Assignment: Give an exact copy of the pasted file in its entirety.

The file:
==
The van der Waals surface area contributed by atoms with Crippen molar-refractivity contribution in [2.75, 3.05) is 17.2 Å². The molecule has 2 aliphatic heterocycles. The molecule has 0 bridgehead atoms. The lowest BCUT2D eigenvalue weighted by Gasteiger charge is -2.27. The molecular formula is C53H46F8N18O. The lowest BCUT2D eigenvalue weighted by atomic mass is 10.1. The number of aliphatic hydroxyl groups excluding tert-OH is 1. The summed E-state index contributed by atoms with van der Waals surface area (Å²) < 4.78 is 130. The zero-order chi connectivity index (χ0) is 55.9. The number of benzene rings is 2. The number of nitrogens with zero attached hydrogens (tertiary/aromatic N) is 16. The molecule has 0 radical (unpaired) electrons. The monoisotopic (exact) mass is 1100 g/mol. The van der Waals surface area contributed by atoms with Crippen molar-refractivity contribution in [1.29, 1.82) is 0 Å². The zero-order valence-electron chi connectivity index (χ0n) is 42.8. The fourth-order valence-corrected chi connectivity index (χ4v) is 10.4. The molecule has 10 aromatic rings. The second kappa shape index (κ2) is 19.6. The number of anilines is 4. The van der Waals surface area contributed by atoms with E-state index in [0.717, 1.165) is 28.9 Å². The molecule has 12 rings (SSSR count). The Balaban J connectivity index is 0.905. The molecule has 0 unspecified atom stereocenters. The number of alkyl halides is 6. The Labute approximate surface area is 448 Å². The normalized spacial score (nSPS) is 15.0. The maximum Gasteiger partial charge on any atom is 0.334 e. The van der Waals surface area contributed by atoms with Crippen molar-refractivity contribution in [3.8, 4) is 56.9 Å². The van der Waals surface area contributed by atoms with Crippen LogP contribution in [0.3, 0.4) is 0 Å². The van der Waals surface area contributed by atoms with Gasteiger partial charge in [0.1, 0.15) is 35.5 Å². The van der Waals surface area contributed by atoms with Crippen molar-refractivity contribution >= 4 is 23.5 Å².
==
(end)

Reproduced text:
The van der Waals surface area contributed by atoms with Crippen molar-refractivity contribution in [2.75, 3.05) is 17.2 Å². The molecule has 2 aliphatic heterocycles. The molecule has 0 bridgehead atoms. The lowest BCUT2D eigenvalue weighted by Gasteiger charge is -2.27. The molecular formula is C53H46F8N18O. The lowest BCUT2D eigenvalue weighted by atomic mass is 10.1. The number of aliphatic hydroxyl groups excluding tert-OH is 1. The summed E-state index contributed by atoms with van der Waals surface area (Å²) < 4.78 is 130. The zero-order chi connectivity index (χ0) is 55.9. The number of benzene rings is 2. The number of nitrogens with zero attached hydrogens (tertiary/aromatic N) is 16. The molecule has 0 radical (unpaired) electrons. The monoisotopic (exact) mass is 1100 g/mol. The van der Waals surface area contributed by atoms with Crippen molar-refractivity contribution in [1.29, 1.82) is 0 Å². The zero-order valence-electron chi connectivity index (χ0n) is 42.8. The fourth-order valence-corrected chi connectivity index (χ4v) is 10.4. The molecule has 10 aromatic rings. The second kappa shape index (κ2) is 19.6. The number of anilines is 4. The van der Waals surface area contributed by atoms with E-state index in [0.717, 1.165) is 28.9 Å². The molecule has 12 rings (SSSR count). The Balaban J connectivity index is 0.905. The molecule has 0 unspecified atom stereocenters. The number of alkyl halides is 6. The Labute approximate surface area is 448 Å². The normalized spacial score (nSPS) is 15.0. The maximum Gasteiger partial charge on any atom is 0.334 e. The van der Waals surface area contributed by atoms with Crippen molar-refractivity contribution in [3.8, 4) is 56.9 Å². The van der Waals surface area contributed by atoms with Crippen LogP contribution in [0.3, 0.4) is 0 Å². The van der Waals surface area contributed by atoms with Gasteiger partial charge in [0.1, 0.15) is 35.5 Å². The van der Waals surface area contributed by atoms with Crippen molar-refractivity contribution >= 4 is 23.5 Å².